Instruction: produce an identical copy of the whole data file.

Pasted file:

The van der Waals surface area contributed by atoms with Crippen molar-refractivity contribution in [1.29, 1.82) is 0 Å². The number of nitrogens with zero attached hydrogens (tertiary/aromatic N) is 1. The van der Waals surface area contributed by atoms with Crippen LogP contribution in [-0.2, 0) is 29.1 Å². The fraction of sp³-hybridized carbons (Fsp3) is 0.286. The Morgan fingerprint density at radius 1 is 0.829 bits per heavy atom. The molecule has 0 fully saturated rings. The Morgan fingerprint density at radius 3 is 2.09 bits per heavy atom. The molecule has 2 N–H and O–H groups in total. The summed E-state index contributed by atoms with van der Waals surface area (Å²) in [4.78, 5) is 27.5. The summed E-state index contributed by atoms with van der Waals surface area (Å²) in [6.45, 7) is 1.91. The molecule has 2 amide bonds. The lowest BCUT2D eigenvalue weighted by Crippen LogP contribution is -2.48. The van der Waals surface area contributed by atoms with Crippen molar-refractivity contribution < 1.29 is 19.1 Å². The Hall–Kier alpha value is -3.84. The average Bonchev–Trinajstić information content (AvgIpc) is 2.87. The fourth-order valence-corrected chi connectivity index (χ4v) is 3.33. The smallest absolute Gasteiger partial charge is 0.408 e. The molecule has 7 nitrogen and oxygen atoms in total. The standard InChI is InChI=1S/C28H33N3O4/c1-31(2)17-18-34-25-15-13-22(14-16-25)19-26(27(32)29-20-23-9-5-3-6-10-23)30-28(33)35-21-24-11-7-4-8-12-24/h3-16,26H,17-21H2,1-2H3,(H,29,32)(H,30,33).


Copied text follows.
The van der Waals surface area contributed by atoms with Crippen molar-refractivity contribution in [1.29, 1.82) is 0 Å². The number of nitrogens with zero attached hydrogens (tertiary/aromatic N) is 1. The van der Waals surface area contributed by atoms with Crippen LogP contribution in [-0.2, 0) is 29.1 Å². The fraction of sp³-hybridized carbons (Fsp3) is 0.286. The Morgan fingerprint density at radius 1 is 0.829 bits per heavy atom. The molecule has 0 fully saturated rings. The Morgan fingerprint density at radius 3 is 2.09 bits per heavy atom. The molecule has 2 N–H and O–H groups in total. The summed E-state index contributed by atoms with van der Waals surface area (Å²) in [4.78, 5) is 27.5. The summed E-state index contributed by atoms with van der Waals surface area (Å²) in [6.45, 7) is 1.91. The molecule has 2 amide bonds. The lowest BCUT2D eigenvalue weighted by Crippen LogP contribution is -2.48. The van der Waals surface area contributed by atoms with Crippen molar-refractivity contribution < 1.29 is 19.1 Å². The Hall–Kier alpha value is -3.84. The average Bonchev–Trinajstić information content (AvgIpc) is 2.87. The fourth-order valence-corrected chi connectivity index (χ4v) is 3.33. The smallest absolute Gasteiger partial charge is 0.408 e. The molecule has 7 nitrogen and oxygen atoms in total. The standard InChI is InChI=1S/C28H33N3O4/c1-31(2)17-18-34-25-15-13-22(14-16-25)19-26(27(32)29-20-23-9-5-3-6-10-23)30-28(33)35-21-24-11-7-4-8-12-24/h3-16,26H,17-21H2,1-2H3,(H,29,32)(H,30,33).